Cycling and Craft Beer Just Go Together

Coincidence or creative synergy? Top cycling cities are also big craft beer cities.
Coincidence or creative synergy? Top cycling cities are also big craft beer cities. Thinkstock

Beer and bikes bring plenty of symbiotic vibes to restaurant settings.

Beer and bikes bring plenty of symbiotic vibes to restaurant settings.

To learn the best bicycling cities, we turn to Bicycling magazine. And its editors list the top three two-wheeler towns as Minneapolis; Portland, Oregon; and Boulder, Colorado. So it’s no surprise to find three of the best bike-and-beer experiences in those locales. But before we get to Surly Brewing’s restaurants in Minnesota, Hopworks Urban Brewery’s BikeBar in Oregon, and Oskar Blues Brewing’s CyclHops Bike Cantina in Colorado, there’s a new concept that recently opened in Los Angeles—a megalopolis that, unsurprisingly, did not make Bicycling’s list.

The Cannibal is L.A.’s newest beer-centric eatery, and it comes by way of New York City, although it’s inspired by Belgium, and in particular, one specific Belgian. Named for famed cyclist Eddy Merckx, dubbed “The Cannibal,” the restaurant in Culver City, an enclave of West L.A., broadens the scope of its Manhattan predecessor. Where the New York City space seats about 65, the capacity is virtually doubled on the West Coast. The two spots are co-owned by Christian Pappanicholas and Cory Lane, both carnivorous avid cyclists, and Francis Derby serves as executive chef at both locations. 

Vegetarians find something to feast on, too: “We get that a lot,” Pappanicholas says by rote, as he mimics an oft-asked question, “You think all those healthy people will want to eat that stuff?” The Cannibal, which also doubles as a butcher and sandwich shop, features pâtés, terrines, and house-made charcuterie.

The Cannibal goes against the myth that nobody walks—or rides—in L.A. There is a big bike rack outside, and the TV screens showcase cycling events. The space and its wood-fired grill and smokers are geared toward a cozy experience. No small part of that includes the beer selection: nearly 500-plus bottles strong and eight drafts controlled by a new beer tech called a Flux Capacitor that regulates temperature and gas. Southern California native Julian Kurland, an in-house Cicerone, curates the beer list.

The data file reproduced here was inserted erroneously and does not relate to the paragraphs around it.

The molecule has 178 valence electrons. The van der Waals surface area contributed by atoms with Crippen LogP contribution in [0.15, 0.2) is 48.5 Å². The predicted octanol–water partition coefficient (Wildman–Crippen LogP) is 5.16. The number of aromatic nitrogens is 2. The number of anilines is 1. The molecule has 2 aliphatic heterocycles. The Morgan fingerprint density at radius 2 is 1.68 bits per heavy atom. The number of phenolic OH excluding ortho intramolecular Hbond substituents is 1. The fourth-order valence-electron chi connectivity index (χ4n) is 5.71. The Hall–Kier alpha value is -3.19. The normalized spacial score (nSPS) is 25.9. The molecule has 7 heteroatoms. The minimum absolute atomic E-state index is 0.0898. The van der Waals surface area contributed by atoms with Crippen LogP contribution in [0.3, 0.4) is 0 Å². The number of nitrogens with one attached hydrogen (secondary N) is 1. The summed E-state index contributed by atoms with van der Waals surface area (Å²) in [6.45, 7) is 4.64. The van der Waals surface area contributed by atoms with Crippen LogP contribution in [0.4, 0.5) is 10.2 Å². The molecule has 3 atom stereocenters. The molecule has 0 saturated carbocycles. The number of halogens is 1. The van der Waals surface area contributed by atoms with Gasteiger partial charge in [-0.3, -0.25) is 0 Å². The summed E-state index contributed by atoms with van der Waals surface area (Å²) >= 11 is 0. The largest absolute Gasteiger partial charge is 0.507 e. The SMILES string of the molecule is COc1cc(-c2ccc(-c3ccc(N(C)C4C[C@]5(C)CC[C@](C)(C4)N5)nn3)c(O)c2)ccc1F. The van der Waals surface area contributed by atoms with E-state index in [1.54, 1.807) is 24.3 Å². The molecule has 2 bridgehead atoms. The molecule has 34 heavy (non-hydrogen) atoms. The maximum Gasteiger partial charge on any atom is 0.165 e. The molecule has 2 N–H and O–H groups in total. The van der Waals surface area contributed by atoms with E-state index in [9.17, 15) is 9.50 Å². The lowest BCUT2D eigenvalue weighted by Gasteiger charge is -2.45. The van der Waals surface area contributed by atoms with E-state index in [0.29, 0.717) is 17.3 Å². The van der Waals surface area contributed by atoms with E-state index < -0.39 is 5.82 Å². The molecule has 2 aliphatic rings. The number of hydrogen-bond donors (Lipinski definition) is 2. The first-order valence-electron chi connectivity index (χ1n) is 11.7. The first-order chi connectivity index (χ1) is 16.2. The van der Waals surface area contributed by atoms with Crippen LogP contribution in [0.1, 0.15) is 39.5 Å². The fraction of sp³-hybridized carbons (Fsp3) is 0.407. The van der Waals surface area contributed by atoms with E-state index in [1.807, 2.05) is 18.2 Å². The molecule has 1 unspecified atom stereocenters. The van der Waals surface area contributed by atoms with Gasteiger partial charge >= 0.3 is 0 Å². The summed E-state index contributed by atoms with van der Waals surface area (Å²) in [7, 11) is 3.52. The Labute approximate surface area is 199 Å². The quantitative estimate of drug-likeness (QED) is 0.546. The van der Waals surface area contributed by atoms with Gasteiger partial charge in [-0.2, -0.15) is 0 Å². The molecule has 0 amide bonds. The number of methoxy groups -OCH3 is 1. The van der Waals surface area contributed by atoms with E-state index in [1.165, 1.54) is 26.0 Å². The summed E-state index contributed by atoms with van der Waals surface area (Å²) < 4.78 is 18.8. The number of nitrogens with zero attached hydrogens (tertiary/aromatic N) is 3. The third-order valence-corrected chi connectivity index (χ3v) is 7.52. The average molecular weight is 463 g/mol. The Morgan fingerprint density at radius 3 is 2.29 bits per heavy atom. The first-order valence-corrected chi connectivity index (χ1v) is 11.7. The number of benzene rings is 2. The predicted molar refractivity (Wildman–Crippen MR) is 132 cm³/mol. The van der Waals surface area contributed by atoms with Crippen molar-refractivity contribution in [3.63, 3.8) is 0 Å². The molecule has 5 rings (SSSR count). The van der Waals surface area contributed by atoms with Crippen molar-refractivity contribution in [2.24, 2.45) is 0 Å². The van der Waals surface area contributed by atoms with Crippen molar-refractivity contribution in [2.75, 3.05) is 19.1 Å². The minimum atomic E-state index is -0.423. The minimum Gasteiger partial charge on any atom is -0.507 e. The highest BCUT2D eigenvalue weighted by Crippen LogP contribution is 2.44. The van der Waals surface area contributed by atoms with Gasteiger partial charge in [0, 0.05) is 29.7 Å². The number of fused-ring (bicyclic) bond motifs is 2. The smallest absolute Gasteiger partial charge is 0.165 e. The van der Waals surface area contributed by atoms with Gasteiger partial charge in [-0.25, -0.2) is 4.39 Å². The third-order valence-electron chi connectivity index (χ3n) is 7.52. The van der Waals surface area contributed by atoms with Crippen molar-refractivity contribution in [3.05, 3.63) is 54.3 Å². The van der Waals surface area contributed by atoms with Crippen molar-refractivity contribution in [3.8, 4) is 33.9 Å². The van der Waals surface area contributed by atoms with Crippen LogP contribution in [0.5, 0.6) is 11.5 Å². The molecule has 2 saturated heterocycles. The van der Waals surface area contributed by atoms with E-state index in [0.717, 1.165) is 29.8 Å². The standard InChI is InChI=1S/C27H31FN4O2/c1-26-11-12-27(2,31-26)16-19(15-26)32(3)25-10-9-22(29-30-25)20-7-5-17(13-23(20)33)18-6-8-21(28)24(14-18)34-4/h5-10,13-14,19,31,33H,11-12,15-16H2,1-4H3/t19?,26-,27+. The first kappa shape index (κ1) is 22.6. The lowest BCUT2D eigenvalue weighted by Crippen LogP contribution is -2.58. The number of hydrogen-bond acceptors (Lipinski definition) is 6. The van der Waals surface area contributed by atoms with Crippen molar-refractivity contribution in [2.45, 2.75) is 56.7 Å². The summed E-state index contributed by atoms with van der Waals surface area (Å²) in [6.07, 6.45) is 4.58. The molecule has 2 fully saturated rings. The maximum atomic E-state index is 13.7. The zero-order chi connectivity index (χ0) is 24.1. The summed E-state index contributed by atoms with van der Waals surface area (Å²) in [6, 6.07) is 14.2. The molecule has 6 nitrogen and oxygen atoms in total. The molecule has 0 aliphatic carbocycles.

Pappanicholas says, “I don’t go crazy about pairings. That being said, there are some wonderful naturals out there.” Rodenbach Grand Cru, a decidedly sour Flanders red ale imported from Belgium, goes great with morcilla (blood sausage). He comments, “The natural sourness goes with aggressive, bloody iron; it’s a good combo.” He also suggests brown ales such as Belgian dubbels or stouts with wood-fired protein like the fatty rib-eye. Naturally, smoked meats such as country ham go amazingly with Rauchbiers—smoked German lagers from Bamberg such as schlenkerla.

If those seem heavy on overseas ales and lagers, Kurland ensures that a good chunk of the list is American craft beer, including some from the Los Angeles area’s growing brewing scene. Kurland is particularly jazzed about Boomtown Brewing’s Ingénue Belgian-style witbier, Three Weavers’ West Coast IPA, and Mumford Brewing’s Black Mamba, which is a dark, hoppy ale sometimes referred to as a Black IPA. 

If the lengthy beer menu makes it difficult to narrow down a selection to just one brew, two-wheeled diners who show up in a cycling kit—a bike jersey and those lycra shorts—receive a second beer on the house. Cautions Pappanicholas, “If you pull a 9-liter bottle of St. Bernardus, it is not buy one/get-one [unless] you’ve won the Tour de France or even raced in it, then I’m fine with that.”

Puckishly, Pappanicholas also mentions of the bike hooks on the back wall that he enjoys those disruptive moments when diners look at riders like they’re a bit crazy—when really the riders appreciate getting to keep an eye on their bikes while eating and drinking out.


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